Thirdly, the Code of Criminal Procedure (Amendment) Act, 1951, which came into force on the 1st April, 1951, substituted "the State of Jammu and Kashmir and Manipur" for "Part B States" thereby enlarging the territorial extent of the Code to the whole of India except these two named States: (Manipur was then a Part C State). Finally in 1956 the Union Territories Laws (Amendment) Act, 1956, omitted the reference to Manipur in the extent clause.
1.4. Code does not apply to Nagalan.-Decision of Supreme Court.-
While by virtue of the two Acts of Parliament last mentioned the Code ostensibly extends to the whole of India except the State of Jammu and Kashmir, it is, in fact, not in force in the State of Nagaland nor in the autonomous districts and the North East Frontier Tract of Assam. The question whether the Code is in force in Nagaland came up before the Supreme Court for consideration in State of Nagaland v. Ratan Singh, (1966) 3 SCR 830).
The Court held that the Code did not apply to the State but certain rules made by the Governor of Assam under section 6 of the Scheduled Districts Act, 1874, on March 25, 1937, in supersession of all previous orders on the subject continued to be in force and governed the trial of offenders in the State. The Court concluded its judgment with the following observations.-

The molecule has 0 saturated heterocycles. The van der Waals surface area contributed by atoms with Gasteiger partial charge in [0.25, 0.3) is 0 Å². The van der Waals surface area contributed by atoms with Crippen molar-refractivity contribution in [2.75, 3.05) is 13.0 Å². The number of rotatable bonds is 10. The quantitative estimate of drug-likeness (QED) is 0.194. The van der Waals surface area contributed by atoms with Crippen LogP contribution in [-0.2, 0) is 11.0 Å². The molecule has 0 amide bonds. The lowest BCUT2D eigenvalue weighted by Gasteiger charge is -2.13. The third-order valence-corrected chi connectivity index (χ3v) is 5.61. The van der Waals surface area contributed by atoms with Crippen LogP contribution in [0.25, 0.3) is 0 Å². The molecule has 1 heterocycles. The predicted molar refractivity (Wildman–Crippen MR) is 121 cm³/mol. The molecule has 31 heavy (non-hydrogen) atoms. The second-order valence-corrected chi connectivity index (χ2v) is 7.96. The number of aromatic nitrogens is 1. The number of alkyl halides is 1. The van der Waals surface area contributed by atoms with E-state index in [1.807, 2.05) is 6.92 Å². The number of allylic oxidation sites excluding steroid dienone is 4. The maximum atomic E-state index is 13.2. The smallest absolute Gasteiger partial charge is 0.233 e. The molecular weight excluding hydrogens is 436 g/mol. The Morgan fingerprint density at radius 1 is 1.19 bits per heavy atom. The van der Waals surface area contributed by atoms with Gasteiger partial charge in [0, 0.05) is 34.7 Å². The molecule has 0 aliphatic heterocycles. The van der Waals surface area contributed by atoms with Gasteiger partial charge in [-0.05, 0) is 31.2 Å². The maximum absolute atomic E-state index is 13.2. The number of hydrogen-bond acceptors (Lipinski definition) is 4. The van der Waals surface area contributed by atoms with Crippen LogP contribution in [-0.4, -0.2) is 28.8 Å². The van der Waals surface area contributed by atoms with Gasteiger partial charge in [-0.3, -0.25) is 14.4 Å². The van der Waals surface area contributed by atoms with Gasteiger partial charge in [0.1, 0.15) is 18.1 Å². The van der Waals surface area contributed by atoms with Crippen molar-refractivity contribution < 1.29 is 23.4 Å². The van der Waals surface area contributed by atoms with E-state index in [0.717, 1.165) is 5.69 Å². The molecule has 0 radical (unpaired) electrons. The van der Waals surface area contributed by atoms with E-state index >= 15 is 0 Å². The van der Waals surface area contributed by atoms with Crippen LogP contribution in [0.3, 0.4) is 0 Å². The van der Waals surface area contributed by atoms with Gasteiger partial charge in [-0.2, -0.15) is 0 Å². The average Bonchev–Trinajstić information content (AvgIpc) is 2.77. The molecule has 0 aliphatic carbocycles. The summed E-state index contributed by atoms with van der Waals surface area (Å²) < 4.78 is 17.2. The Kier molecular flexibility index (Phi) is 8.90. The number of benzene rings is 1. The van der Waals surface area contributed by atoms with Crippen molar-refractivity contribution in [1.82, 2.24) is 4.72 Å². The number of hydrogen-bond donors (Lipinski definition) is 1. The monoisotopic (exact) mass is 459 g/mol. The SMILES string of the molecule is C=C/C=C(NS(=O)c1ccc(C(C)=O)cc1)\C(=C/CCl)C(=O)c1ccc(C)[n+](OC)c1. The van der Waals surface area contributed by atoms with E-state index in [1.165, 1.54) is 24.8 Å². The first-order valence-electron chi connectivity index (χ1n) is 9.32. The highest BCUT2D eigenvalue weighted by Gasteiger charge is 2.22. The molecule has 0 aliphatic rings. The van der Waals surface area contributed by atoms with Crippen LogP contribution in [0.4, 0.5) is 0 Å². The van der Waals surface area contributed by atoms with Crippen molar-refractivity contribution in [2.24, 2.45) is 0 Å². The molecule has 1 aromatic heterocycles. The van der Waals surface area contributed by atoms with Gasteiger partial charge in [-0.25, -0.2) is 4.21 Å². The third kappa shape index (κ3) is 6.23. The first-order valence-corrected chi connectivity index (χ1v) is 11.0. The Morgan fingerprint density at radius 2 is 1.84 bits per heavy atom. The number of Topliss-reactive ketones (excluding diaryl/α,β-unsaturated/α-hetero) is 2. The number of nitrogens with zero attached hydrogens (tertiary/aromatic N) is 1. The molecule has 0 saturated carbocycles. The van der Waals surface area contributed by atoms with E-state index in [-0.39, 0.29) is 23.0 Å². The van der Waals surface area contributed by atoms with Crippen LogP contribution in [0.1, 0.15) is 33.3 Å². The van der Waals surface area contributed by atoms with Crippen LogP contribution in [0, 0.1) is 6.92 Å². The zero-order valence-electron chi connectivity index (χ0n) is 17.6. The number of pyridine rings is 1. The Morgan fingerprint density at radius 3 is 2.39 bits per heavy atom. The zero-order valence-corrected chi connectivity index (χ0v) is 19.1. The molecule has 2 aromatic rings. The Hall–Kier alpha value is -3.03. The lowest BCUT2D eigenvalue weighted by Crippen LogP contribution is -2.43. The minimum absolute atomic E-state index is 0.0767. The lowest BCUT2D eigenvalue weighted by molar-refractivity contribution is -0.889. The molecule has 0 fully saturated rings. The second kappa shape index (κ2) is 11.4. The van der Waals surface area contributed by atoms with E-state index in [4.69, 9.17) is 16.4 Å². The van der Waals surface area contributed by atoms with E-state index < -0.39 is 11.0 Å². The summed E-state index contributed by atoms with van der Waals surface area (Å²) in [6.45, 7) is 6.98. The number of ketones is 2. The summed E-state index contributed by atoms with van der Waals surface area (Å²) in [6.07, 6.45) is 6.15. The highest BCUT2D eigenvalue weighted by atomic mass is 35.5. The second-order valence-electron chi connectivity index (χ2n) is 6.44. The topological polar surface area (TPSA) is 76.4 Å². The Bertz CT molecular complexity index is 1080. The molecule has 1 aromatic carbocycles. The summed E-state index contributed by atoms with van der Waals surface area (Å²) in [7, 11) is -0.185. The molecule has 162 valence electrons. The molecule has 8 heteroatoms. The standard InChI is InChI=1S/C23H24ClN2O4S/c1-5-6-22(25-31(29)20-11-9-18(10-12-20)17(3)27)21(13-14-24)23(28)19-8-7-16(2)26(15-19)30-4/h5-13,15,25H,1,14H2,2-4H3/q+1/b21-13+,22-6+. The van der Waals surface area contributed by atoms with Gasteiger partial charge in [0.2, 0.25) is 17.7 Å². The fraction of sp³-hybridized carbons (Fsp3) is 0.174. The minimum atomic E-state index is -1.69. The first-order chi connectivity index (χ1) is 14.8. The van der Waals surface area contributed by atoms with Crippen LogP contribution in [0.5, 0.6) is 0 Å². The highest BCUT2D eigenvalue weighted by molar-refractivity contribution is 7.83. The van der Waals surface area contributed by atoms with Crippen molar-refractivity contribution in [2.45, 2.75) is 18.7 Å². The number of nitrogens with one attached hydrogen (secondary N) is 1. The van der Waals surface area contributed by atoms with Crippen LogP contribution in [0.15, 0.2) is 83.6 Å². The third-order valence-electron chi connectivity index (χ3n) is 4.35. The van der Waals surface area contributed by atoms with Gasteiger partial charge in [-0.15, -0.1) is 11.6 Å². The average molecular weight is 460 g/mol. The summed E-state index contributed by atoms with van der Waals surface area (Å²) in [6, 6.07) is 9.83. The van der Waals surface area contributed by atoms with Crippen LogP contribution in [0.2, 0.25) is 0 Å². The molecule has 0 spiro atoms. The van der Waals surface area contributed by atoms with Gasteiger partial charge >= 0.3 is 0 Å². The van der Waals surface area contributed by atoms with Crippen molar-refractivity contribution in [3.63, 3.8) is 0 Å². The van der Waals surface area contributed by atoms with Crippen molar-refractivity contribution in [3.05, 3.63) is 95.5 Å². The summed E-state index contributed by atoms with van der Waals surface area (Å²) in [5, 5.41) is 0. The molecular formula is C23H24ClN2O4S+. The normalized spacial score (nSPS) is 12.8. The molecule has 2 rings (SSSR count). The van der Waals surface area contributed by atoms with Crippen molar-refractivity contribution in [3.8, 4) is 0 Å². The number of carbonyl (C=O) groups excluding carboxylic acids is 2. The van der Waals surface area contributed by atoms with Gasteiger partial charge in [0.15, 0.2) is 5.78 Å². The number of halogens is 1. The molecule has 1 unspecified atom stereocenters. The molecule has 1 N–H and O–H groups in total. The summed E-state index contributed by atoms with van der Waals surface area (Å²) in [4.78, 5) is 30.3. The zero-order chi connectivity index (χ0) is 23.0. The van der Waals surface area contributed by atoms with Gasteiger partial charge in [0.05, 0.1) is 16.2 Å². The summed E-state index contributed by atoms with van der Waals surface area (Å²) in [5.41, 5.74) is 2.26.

"We may, however, say that it would be better if, as soon as it is found to be expedient, all Rules are cancelled and one uniform set of Rules is made for the whole of this area. This would obviate having to find out through the mazes of history and the congeries of rules, notifications and regulations what law is applicable. If any difficulty is felt in making new rules, recourse may easily be taken to the provisions of section 31 of the State of Nagaland Act which enables the President, by order, to remove any difficulty to give effect to the provisions of the State of Nagaland Act.
The history of this area shows that there have been difficulties in the past in ascertaining laws which were applicable at any point of time in any particular area and led to the passing of many Acts of British Parliament and of the Governo.-General in Council to remove such difficulties. We do not think that such a state of affairs should continue indefinitely when the State of Nagaland Act itself gives sufficient power to remove difficulties."1
1. Ibid., pp. 85.-55.
1.5. Code does not apply to Assam tribal areas.-
The Commission is informed by the Government of Assam that each of the autonomous districts of Assam has its own rules fo.-the administration of justice made under the Scheduled Districts Act, 1874, and subsequently modified by the Assam Autonomous Districts (Administration of Justice) Regulation, 1952, and the Code of Criminal Procedure is not as such in force in these districts. It is also not in force in the four frontier tracts which comprise the North East Frontier Agency. According to the Government of Assam, some small portions of these tracts falling in the plains were transferred to the districts of Darrang and Lakhimpur in February 1951, but the Code has even now not been made applicable to these areas.